Former San Francisco mayor and longtime state lawmaker Willie Brown on Friday told a packed audience at Modesto Junior College that Martin Luther King Jr. was the most influential person in his life and career.
He spoke about King's launch into national prominence when he led the Montgomery bus boycott in Alabama.
In 1955, Rosa Parks had been arrested for refusing to surrender her seat to a white male passenger in accordance with segregation rules. King, a little-known preacher with no relationships or connections to the white establishment in Montgomery, stepped up and led this effort, Brown said.
"He was a man who literally took advantage of every opportunity or challenge if it had something to do with public service," Brown said about King.
Brown headlined Modesto's 16th annual Martin Luther King Jr. Day celebration as the keynote speaker. The event was sponsored by the Modesto Peace/Life Center, the city of Modesto, Modesto Junior College and California State University, Stanislaus.
More than 700 people attended the free event at the MJC main auditorium. Even on a Friday night, a large crowd of people chose to come together to honor King's legacy, said Modesto City Councilman Dave Lopez.
"What a powerful statement that is," Lopez said to the audience. "It's just a powerful evening."
Brown, a former state Assembly speaker, spoke about how King galvanized a nation
and became a symbol for the civil rights movement of the 1960s. He said King created a "silhouette" of service that others in the future could replicate.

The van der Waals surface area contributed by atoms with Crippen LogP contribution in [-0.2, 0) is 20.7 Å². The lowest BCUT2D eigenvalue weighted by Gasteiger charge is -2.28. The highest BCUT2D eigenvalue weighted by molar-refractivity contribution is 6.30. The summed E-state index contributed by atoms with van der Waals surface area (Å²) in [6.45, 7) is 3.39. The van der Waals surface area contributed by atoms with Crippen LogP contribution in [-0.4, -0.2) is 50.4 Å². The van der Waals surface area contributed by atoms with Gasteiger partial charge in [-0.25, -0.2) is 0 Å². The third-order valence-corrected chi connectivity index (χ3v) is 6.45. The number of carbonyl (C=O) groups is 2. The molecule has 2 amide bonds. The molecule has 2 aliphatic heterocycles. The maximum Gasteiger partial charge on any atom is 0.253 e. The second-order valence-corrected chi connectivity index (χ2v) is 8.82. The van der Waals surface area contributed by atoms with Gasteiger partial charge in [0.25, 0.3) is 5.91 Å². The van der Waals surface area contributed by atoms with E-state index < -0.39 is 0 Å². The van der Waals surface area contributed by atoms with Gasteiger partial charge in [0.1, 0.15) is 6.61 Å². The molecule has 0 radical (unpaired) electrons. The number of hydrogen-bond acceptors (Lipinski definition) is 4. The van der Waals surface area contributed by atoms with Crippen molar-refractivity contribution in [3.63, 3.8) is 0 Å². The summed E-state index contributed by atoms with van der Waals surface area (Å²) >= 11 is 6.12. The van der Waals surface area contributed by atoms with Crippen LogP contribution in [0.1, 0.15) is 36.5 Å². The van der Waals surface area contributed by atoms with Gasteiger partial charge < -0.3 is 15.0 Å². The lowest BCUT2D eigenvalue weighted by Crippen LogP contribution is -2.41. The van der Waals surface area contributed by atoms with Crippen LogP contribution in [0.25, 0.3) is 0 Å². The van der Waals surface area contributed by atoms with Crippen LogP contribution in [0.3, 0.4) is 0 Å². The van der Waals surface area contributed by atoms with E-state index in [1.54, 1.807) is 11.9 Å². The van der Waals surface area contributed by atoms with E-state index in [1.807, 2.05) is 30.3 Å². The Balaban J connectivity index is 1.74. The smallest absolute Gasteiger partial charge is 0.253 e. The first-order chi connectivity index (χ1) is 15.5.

"What King represented was something magical," Brown said.
The event also featured music and spoken word performances along with the presentation of the second annual Martin Luther King Jr. Legacy Award to community activist Tommie Muhammad.
"(Muhammad) is a man that is not afraid to take a stand even when it's not popular," said Ruben Villalobos, an attorney and a member of the Modesto City Schools Board of Education.
Muhammad is a minister, former director of Modesto's King-Kennedy Memorial Center and former social services coordinator for the city of Modesto. Muhammad has stood up and spoken on behalf of many, said Wendy Byrd, president of the Modesto-Stanislaus Branch of the National Association for the Advancement of Colored People.
"Tommie, like Dr. King, saw the good qualities and potential in people," Byrd said before giving the award to Muhammad.
A member of the MLK committee that organizes the annual events to commemorate King's life, Muhammad said he was humbled to receive the award.
"I'm truly honored," Muhammad said before thanking a long list of people. "Many worked with us to make this event happen each year."
Bee staff writer Rosalio Ahumada can be reached at firstname.lastname@example.org or 578-2394.